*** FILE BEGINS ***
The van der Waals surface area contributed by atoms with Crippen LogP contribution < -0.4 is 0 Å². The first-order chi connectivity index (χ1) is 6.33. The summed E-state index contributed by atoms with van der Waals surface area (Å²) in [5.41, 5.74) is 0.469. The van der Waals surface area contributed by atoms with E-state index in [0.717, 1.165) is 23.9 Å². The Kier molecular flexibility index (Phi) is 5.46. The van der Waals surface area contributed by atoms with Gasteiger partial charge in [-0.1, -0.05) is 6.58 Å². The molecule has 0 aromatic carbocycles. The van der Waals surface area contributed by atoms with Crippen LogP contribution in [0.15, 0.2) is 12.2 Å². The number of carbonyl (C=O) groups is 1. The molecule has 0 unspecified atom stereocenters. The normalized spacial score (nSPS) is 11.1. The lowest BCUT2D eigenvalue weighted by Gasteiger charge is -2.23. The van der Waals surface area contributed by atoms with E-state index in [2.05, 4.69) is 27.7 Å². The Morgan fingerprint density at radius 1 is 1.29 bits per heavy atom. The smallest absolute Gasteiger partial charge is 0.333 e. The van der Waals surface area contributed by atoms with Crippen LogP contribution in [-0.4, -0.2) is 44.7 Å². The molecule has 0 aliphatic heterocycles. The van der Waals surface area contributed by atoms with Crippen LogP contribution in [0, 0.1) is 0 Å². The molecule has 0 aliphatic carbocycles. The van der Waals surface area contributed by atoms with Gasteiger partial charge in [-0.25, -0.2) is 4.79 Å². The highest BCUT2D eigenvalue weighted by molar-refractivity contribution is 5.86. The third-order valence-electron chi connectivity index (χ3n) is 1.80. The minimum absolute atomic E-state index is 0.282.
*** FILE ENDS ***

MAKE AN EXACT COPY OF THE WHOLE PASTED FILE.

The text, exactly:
The van der Waals surface area contributed by atoms with Crippen LogP contribution < -0.4 is 0 Å². The first-order chi connectivity index (χ1) is 6.33. The summed E-state index contributed by atoms with van der Waals surface area (Å²) in [5.41, 5.74) is 0.469. The van der Waals surface area contributed by atoms with E-state index in [0.717, 1.165) is 23.9 Å². The Kier molecular flexibility index (Phi) is 5.46. The van der Waals surface area contributed by atoms with Gasteiger partial charge in [-0.1, -0.05) is 6.58 Å². The molecule has 0 aromatic carbocycles. The van der Waals surface area contributed by atoms with Crippen LogP contribution in [0.15, 0.2) is 12.2 Å². The number of carbonyl (C=O) groups is 1. The molecule has 0 unspecified atom stereocenters. The normalized spacial score (nSPS) is 11.1. The lowest BCUT2D eigenvalue weighted by Gasteiger charge is -2.23. The van der Waals surface area contributed by atoms with E-state index in [2.05, 4.69) is 27.7 Å². The Morgan fingerprint density at radius 1 is 1.29 bits per heavy atom. The smallest absolute Gasteiger partial charge is 0.333 e. The van der Waals surface area contributed by atoms with Crippen LogP contribution in [-0.4, -0.2) is 44.7 Å². The molecule has 0 aliphatic heterocycles. The van der Waals surface area contributed by atoms with Crippen LogP contribution in [0, 0.1) is 0 Å². The molecule has 0 aliphatic carbocycles. The van der Waals surface area contributed by atoms with Gasteiger partial charge in [-0.25, -0.2) is 4.79 Å². The highest BCUT2D eigenvalue weighted by molar-refractivity contribution is 5.86. The third-order valence-electron chi connectivity index (χ3n) is 1.80. The minimum absolute atomic E-state index is 0.282.